Officially released on June 10, 2021
Key Points: Personal representative of the Plaintiff’s estate alleged that the Plaintiff’s death was caused by the Defendant’s negligent installation of water heaters in a residential property. The Defendant’s motion for summary judgment was allowed under G.L. c. 260, s. 2B which provides a six-year statute of repose for certain actions arising out of improvements to real property.
In September of 2012, the Defendant, a licensed plumber, was hired by a property owner to install seven new water heaters in a residential building in Springfield and to perform all related piping work to connect the new heaters to the individual units.
On September 17, 2012, a city inspector affixed a tag to each gas meter indicating that the work was “approved.”
On October 11, 2012, the city issued a certificate of occupancy for the building.
On May 25, 2016, the decedent suffered a seizure while showering in a unit connected to one of the installed water heaters. He was found slumped in the bathtub in several inches of “steaming hot water,” which caused second to third degree burns over much of his body. He later died from his burns.
On May 24, 2019, the Plaintiff filed a wrongful death action in which he claimed the Defendant’s negligent installation of the water heaters caused the decedent’s injuries and death.
A Superior Court judge found in favor of the Defendant on its motion for summary judgment and the Plaintiff appealed.
The Appellate Court affirmed.
A statute of repose eliminates a cause of action at a specified time. General Laws c. 260, s. 2B provides an absolute six-year time limit on “actions of tort for damages arising out of any deficiency or neglect in the design, planning, construction or general administration of an improvement to real property.”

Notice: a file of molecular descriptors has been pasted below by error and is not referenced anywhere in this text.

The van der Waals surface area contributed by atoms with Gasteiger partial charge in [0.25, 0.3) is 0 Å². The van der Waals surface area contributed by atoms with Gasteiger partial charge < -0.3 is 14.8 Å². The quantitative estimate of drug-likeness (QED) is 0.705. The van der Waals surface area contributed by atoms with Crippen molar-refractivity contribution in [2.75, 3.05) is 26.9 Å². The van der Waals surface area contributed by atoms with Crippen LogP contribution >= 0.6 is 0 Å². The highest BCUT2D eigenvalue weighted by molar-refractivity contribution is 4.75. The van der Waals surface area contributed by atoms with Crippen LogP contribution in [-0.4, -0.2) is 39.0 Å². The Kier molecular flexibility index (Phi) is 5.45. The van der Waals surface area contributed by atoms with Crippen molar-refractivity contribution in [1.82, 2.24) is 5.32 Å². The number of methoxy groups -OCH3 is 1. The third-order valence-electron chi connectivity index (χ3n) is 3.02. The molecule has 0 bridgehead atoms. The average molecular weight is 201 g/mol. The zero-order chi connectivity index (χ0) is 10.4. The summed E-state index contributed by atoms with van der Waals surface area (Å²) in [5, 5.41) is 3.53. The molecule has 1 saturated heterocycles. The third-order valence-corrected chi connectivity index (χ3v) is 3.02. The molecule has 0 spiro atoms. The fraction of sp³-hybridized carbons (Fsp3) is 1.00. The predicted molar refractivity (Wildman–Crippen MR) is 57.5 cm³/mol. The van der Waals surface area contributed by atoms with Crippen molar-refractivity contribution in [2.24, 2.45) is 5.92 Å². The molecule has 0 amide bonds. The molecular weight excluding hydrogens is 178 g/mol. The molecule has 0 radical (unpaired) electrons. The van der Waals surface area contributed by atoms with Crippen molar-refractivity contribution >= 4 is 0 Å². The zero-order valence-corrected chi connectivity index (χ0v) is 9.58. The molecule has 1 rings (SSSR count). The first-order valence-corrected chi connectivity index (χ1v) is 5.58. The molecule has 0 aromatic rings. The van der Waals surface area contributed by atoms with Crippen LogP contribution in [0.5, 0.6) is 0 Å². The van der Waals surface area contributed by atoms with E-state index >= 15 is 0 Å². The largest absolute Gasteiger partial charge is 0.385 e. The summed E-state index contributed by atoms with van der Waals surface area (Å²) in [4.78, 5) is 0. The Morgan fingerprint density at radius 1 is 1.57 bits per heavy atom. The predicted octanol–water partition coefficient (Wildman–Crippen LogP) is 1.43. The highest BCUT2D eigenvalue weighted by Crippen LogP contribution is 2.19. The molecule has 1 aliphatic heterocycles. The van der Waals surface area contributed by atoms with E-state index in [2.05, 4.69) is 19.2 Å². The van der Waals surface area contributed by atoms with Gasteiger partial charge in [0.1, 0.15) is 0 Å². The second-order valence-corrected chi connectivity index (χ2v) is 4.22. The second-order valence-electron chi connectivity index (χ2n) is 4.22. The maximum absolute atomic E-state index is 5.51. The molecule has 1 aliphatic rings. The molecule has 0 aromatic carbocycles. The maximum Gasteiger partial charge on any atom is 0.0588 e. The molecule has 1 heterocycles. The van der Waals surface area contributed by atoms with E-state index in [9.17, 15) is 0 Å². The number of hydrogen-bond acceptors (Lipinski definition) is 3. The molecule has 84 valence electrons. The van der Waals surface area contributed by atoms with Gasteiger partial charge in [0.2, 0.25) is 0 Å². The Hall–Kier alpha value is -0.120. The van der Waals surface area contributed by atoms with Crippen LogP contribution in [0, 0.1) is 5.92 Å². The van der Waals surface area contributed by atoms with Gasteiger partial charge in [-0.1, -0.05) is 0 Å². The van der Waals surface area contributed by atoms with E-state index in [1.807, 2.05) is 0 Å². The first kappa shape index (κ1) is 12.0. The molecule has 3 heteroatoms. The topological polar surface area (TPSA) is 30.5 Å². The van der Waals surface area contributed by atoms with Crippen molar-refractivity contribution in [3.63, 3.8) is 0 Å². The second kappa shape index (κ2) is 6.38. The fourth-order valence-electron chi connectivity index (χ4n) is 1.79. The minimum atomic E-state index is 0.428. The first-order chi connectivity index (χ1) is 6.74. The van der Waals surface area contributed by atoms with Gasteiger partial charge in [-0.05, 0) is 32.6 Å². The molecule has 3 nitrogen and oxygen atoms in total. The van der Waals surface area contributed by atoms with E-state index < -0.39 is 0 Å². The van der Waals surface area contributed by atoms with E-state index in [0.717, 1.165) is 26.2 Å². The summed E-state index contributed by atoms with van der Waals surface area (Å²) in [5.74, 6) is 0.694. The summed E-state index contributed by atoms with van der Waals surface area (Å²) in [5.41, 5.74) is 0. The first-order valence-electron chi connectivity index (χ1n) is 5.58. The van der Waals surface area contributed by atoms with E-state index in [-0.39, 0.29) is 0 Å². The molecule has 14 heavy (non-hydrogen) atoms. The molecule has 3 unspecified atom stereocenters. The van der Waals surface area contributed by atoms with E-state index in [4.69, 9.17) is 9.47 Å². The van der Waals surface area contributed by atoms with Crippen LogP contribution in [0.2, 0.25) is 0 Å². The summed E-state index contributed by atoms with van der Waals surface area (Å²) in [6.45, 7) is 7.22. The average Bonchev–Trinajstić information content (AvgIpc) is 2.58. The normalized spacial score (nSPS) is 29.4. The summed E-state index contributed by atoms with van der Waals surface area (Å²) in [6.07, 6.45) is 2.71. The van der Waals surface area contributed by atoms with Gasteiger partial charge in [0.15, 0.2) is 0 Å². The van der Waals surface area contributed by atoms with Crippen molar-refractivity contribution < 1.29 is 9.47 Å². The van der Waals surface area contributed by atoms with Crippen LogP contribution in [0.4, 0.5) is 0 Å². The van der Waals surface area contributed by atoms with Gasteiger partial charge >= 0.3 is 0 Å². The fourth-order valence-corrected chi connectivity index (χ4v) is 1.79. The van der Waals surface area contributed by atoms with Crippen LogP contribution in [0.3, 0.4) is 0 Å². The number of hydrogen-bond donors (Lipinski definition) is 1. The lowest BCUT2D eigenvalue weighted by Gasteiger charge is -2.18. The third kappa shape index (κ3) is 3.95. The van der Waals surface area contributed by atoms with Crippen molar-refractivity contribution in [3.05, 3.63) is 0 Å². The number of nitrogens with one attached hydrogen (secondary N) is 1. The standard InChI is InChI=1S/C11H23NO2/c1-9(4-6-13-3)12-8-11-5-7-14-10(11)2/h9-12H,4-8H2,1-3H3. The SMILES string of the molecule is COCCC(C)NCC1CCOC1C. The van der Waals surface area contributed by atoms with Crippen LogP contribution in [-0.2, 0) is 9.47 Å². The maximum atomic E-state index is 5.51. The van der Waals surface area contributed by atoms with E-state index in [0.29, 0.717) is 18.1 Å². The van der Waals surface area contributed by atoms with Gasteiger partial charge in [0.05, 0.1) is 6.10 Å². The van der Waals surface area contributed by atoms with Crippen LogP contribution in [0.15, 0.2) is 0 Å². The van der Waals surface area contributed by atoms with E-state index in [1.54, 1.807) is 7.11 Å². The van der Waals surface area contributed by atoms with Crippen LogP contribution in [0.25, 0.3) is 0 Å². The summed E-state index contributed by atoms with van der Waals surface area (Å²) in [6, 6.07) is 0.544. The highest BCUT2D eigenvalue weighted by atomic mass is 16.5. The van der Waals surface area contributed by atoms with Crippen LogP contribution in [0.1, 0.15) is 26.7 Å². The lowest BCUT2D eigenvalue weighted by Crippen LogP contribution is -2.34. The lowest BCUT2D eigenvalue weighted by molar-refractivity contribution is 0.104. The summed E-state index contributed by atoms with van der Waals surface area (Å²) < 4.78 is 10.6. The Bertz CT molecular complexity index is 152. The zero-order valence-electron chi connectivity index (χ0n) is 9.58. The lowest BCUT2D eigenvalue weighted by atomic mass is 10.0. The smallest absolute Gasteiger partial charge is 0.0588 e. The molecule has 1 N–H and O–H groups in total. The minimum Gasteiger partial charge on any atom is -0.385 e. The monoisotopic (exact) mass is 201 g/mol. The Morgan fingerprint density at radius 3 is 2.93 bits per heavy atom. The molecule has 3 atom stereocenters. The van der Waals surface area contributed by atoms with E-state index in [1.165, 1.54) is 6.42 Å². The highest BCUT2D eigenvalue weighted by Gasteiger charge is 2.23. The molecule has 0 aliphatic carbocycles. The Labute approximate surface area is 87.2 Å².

The Plaintiff did not argue that the work involved improvement on real property. Rather, the Plaintiff argued that a “mere installation” was not covered under the statute. However, the Court found that the Defendant in this case did design and install the piping system necessary to maximize hot water reaching each of the units. That work, which required individualized expertise, did bring him within the statute of repose.
The Court was also unconvinced by the Plaintiff’s alternative argument that his claim did not focus on the piping, but only the defendant’s negligent installation of a single water heater or negligence in calibrating a single shower. The Court found that the Defendant performed a single project with multiple parts and that a Plaintiff cannot get around the statute of repose by simply recharacterizing his claim to only cover certain parts of a project. The court concluded that the totality of the project was covered under the statute.
As such, under G.L. c. 260, s. 2B, the Plaintiff was required to bring his claim, at the latest, by October 2018 – six years after the date that the city issued the certificate of occupancy for the building. The complaint, filed seven months later, was correctly dismissed as untimely.